Having a clear plan for your piece is key to your...
In fact, even if you never expect to play fast music or super-difficult music, you need a strong technique.
Technique isn’t just for speed. For instance if you struggle to make your music flow smoothly or be more expressive, these could be signs that you need some technique work.
In this week’s episode, I reveal the 3 most important reasons - not including speed and security - you need a stronger technique and how to begin developing it without hours of drudgery.
Even if you’ve never been a fan of exercises and etudes, when you listen to this episode, you’ll discover:
Plus, when you listen, you’ll have access...
Whether you’ve played it a thousand times or have yet to learn it, the Canon in D by Johann Pachelbel has become standard repertoire for harpists. The piece has embedded itself in our musical culture so deeply that it is on every gigging harpist’s most requested list and a favorite with any audience.
But it isn’t all that easy to play, unless you know the shortcuts.
In this episode I explain some of the musical elements of the Canon with the idea that the more you understand about this piece, or any piece, the easier it is to learn it quickly and to play it well.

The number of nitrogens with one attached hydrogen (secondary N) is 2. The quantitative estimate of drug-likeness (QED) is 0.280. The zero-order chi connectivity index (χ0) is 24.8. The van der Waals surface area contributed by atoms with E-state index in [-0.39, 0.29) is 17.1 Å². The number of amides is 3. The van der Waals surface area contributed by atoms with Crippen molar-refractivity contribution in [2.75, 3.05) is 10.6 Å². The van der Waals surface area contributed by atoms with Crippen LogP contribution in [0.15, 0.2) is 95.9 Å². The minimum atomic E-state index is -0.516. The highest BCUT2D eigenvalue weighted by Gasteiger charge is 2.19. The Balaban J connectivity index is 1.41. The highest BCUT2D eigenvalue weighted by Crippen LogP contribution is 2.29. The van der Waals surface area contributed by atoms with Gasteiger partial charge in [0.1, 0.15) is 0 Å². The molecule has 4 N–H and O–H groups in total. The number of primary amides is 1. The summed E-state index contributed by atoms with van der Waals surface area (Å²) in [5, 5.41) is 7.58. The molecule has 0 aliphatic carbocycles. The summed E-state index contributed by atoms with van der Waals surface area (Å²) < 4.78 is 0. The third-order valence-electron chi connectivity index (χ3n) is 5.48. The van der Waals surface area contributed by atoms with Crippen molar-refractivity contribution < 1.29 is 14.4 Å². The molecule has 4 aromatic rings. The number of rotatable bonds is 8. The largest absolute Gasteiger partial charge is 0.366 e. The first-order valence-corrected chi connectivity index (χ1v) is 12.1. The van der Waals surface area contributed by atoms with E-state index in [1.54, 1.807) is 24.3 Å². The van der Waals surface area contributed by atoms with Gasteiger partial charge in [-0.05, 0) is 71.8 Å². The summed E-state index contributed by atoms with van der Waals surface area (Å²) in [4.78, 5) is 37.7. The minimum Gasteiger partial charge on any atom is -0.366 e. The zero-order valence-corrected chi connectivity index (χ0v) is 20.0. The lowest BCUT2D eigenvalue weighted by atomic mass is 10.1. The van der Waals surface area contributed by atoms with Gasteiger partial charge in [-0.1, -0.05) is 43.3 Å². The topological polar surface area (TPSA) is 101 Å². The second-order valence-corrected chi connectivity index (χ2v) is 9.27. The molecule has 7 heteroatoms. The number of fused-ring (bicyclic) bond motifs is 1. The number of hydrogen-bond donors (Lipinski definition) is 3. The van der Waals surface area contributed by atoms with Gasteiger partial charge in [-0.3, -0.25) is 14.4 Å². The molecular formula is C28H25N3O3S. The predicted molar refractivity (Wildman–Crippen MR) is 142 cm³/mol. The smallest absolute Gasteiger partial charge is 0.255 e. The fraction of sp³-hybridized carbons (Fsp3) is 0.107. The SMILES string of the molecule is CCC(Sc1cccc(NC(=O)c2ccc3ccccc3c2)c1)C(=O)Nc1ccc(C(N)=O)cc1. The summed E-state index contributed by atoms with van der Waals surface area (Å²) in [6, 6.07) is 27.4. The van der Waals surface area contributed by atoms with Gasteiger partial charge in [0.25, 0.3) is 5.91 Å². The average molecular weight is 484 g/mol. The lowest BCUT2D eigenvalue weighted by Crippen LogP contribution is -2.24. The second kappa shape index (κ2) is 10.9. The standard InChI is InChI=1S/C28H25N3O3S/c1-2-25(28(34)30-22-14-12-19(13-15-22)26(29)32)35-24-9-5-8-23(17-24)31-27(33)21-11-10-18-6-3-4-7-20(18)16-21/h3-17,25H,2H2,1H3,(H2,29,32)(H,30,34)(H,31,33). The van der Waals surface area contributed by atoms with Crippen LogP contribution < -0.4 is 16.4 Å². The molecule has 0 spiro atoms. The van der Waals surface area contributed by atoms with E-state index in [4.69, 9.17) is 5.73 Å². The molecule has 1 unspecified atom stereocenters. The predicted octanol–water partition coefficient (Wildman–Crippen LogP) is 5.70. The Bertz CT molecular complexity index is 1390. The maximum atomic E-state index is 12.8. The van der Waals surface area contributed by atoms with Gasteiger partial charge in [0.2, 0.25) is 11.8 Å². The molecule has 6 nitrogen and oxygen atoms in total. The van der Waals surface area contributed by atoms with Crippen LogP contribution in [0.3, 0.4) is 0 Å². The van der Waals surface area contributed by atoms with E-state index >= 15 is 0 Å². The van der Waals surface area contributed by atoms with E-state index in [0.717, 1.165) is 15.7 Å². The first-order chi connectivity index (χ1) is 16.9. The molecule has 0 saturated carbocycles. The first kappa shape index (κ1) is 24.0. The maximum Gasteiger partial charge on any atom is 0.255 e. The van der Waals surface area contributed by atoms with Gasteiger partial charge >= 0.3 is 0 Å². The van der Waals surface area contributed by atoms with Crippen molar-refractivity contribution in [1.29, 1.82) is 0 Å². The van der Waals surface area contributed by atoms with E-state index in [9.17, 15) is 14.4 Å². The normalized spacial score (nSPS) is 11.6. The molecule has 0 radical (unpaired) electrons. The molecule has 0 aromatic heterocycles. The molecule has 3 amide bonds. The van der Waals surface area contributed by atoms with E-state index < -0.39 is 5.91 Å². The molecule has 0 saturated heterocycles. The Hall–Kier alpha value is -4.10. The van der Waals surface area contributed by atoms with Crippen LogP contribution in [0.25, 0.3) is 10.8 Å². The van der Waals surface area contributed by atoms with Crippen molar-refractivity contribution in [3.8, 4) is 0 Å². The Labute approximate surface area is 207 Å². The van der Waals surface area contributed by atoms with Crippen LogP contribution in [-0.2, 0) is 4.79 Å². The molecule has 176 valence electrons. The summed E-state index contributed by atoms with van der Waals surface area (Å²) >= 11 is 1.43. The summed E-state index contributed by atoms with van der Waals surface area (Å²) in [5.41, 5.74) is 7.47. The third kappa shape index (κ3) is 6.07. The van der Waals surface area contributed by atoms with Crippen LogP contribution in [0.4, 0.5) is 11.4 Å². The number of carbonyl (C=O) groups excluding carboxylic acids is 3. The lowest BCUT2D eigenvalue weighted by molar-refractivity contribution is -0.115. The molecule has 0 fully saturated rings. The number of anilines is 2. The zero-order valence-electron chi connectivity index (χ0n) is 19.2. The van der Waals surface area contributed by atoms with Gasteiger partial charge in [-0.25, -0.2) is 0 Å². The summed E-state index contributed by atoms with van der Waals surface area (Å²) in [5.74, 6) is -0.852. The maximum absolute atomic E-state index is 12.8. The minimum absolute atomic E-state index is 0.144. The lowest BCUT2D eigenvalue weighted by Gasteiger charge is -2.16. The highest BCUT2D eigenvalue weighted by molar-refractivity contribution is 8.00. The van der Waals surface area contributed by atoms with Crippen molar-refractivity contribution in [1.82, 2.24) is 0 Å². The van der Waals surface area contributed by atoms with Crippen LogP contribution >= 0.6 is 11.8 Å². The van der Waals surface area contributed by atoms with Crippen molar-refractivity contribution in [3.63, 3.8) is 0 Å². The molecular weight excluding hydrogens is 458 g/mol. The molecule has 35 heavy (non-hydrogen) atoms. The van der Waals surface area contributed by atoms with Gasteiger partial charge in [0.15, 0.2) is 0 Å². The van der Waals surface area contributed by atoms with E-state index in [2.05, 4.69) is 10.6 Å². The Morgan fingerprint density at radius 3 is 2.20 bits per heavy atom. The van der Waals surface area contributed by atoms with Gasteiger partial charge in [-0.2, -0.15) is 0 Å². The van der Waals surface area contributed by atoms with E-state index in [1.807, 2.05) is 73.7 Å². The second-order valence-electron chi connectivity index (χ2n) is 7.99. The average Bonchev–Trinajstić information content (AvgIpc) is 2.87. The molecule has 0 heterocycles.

Plus, I share some of my favorite Pachelbel practice techniques with you, ones that can save you a lot of practice time and frustration, even if you’ve played the piece before. You’ll discover:
I know; I’ve been there too. But over my years of teaching I have gathered some insights from the other side - the teacher side - that will help you understand what your lesson really should be about, the right way to prepare, and how to save yourself from “lesson meltdown.”
On this week’s podcast episode, I not only reveal what your teacher really expects of you, but I also give you my top strategies for:
Plus, when you listen, you’ll learn about a new course to help you strengthen your technique so those finger fumbles won’t get in your way.
Join me as I walk you through the strategies you need to make every lesson a great lesson.
Links to things I...